VLSI Macromodeling and Signal Integrity Analysis via Digital Signal Processing Techniques
Linear macromodeling has been applied to highfrequency circuit simulations to accelerate the global interconnect system simulation process. By approximating tabulated structure response data, reduced macromodels can be generated. However, conventional macromodeling approaches suffer from numerical robustness and convergence problems. This paper aims to apply digital signal processing techniques to facilitate the macromodeling process. Besides improving the existing widely adopted framework (called VFz) through introducing a robust discrete-time domain (z-domain) computation, alternative macromodeling methodology (called VISA) has also been developed, which signiﬁcantly simpliﬁes the computation procedure. Furthermore, universal pre-processing technique (frequency warping) is introduced for a numerically favorable computation of the macromodeling process. These techniques have been shown to signiﬁcantly improve the robustness and convergence of the modeling process.
WITH the increasing operation frequency and decreasing feature size of very-large-scale integration (VLSI) circuits, high-frequency effects, such as signal delay, crosstalk and simultaneous switching noise, have become a dominant factor limiting integrated circuit (IC) system performance. Accurate and efﬁcient simulation is required during the IC design phase to capture the high-frequency behaviours of electronic systems. Linear macromodeling, in this context, refers to replacing a high-order system by a small-order linear model with similar input-output responses, for computationally efﬁcient simulation and timecritical design. Macromodels can be generated by ﬁtting tabulated data from measurement/simulation, as shown in Fig. 1. There is a number of stringent modeling constraints in the non-linear computation for high-frequency and/or large scale systems systems, such as accuracy, computation complexity, manual intervention and numerical robustness. Some macromodeling approaches have been developed only very recently. In particular, Vector Fitting (VF) is regarded as a robust and simple broadband macromodeling technique and widely adopted in the signal integrity community. However, it suffers from convergence problem in the iterative calculation framework with initial pole assignment. Due to the strict requirements of the modeling problem and development of emerging technologies, there is no optimal algorithm so far, making macromodeling a challenging problem and a high value research topic. Furthermore, pre- and postprocessing techniques and improvements from non-controltheoretic perspectives have been less explored. With “sampled response is a sampled and discretized signal sequence” as the fundamental concept, this research study  explores the feasibility and beneﬁts of applying DSP techniques to the macromodeling process, focusing on:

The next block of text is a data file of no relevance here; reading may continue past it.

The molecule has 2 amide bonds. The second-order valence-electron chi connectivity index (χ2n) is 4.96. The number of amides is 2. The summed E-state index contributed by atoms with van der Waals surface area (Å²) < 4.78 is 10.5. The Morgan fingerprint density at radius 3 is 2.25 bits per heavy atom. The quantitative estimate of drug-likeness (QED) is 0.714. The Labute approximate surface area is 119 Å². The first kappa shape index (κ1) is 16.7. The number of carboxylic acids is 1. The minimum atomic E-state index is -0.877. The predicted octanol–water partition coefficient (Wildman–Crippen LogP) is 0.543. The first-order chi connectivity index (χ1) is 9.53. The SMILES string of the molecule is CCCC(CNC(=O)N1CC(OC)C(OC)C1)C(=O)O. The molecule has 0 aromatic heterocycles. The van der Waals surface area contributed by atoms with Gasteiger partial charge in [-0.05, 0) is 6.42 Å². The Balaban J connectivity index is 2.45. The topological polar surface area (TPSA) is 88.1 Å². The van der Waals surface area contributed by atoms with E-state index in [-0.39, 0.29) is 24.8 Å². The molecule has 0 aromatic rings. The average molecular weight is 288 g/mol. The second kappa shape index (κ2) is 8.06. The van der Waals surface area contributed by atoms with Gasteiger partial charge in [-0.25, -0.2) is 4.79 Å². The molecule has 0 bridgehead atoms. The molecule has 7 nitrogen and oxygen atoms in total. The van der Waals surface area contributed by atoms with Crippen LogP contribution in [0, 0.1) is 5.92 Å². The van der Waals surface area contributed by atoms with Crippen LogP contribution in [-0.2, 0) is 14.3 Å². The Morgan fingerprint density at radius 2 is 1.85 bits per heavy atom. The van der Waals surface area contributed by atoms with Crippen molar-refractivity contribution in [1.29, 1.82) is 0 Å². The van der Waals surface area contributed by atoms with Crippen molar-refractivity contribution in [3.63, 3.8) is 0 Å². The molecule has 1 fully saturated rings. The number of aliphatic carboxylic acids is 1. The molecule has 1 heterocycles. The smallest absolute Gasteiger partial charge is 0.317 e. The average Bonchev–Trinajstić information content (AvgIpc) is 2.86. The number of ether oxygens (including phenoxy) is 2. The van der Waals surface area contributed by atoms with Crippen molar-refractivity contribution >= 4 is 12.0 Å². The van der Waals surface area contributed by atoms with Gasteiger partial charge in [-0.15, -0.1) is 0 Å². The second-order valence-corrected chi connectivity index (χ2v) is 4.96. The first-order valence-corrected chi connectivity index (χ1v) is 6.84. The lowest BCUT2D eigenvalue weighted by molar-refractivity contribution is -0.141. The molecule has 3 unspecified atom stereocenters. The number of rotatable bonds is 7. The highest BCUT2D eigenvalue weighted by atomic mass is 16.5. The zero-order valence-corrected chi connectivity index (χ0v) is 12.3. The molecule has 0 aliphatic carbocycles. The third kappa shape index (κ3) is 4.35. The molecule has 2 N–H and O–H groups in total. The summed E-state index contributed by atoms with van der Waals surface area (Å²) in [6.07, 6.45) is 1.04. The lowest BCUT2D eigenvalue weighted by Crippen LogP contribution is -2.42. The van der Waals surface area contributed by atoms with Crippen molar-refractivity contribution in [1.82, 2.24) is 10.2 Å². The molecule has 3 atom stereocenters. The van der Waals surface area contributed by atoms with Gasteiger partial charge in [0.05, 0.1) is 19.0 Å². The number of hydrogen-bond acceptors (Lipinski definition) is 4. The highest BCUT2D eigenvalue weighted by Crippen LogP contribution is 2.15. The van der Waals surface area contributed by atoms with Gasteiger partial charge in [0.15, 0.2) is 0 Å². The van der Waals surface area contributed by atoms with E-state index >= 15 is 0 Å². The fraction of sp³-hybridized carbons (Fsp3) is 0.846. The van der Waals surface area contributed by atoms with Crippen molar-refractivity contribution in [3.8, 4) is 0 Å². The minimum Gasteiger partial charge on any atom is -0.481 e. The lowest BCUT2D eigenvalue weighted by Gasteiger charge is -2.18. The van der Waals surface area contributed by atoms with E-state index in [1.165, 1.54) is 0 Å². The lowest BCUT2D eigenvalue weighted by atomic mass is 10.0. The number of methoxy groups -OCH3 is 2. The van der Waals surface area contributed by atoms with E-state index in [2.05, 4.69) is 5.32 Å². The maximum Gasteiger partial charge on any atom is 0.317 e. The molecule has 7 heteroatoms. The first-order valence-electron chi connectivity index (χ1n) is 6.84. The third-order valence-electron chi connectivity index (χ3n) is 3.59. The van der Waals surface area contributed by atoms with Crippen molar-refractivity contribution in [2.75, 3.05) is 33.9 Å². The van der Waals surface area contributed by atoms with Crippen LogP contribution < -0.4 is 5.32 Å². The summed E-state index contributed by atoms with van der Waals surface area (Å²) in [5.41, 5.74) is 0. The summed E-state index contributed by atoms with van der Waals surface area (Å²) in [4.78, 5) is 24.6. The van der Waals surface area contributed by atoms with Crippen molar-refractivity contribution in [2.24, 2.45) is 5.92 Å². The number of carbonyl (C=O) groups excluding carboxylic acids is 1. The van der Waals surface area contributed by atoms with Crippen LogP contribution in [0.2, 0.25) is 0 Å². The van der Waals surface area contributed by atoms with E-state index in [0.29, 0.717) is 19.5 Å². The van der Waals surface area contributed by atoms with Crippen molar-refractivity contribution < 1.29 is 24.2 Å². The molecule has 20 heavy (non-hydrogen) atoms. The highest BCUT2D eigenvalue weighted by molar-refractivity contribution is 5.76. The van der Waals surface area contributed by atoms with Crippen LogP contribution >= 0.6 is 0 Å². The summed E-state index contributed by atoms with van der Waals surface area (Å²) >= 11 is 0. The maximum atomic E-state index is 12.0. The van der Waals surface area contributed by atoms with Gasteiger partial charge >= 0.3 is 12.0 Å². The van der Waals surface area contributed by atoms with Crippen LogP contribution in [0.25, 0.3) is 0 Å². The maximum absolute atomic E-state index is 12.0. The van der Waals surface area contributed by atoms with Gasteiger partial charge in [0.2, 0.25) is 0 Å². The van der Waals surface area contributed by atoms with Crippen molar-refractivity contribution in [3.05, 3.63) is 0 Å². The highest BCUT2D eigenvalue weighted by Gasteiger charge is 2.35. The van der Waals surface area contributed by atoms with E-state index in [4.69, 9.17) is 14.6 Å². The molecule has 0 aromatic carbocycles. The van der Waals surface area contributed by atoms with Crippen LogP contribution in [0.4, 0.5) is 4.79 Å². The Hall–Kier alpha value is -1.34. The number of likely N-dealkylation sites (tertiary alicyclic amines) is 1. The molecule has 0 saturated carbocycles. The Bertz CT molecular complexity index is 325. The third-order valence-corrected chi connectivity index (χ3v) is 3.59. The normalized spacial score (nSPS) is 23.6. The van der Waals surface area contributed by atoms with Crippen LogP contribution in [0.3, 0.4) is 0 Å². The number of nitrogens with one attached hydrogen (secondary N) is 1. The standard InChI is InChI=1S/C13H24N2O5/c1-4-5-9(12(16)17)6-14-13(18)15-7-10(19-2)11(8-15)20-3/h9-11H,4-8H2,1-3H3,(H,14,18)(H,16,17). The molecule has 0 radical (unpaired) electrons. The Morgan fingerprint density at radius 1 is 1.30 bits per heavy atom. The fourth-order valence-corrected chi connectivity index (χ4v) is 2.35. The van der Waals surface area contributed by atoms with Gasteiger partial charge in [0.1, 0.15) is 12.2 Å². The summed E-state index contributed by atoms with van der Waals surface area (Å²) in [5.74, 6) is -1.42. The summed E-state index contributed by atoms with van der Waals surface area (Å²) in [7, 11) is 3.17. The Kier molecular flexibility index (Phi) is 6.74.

1) improving the functionality and automation of the approximation process;
2) increasing the ﬁtting accuracy of the approximation process;
3) reducing the computation time of the macromodeling procedure.
In this research study, we have developed new methodologies, generalizations of existing methodologies and pre-/postprocessing techniques to achieve the research outcomes. We have compared their performances with existing methodologies using industrial benchmark case studies. Such innovative application of DSP techniques has opened up new research frontiers for advancing the macromodeling process and VLSI circuit simulation.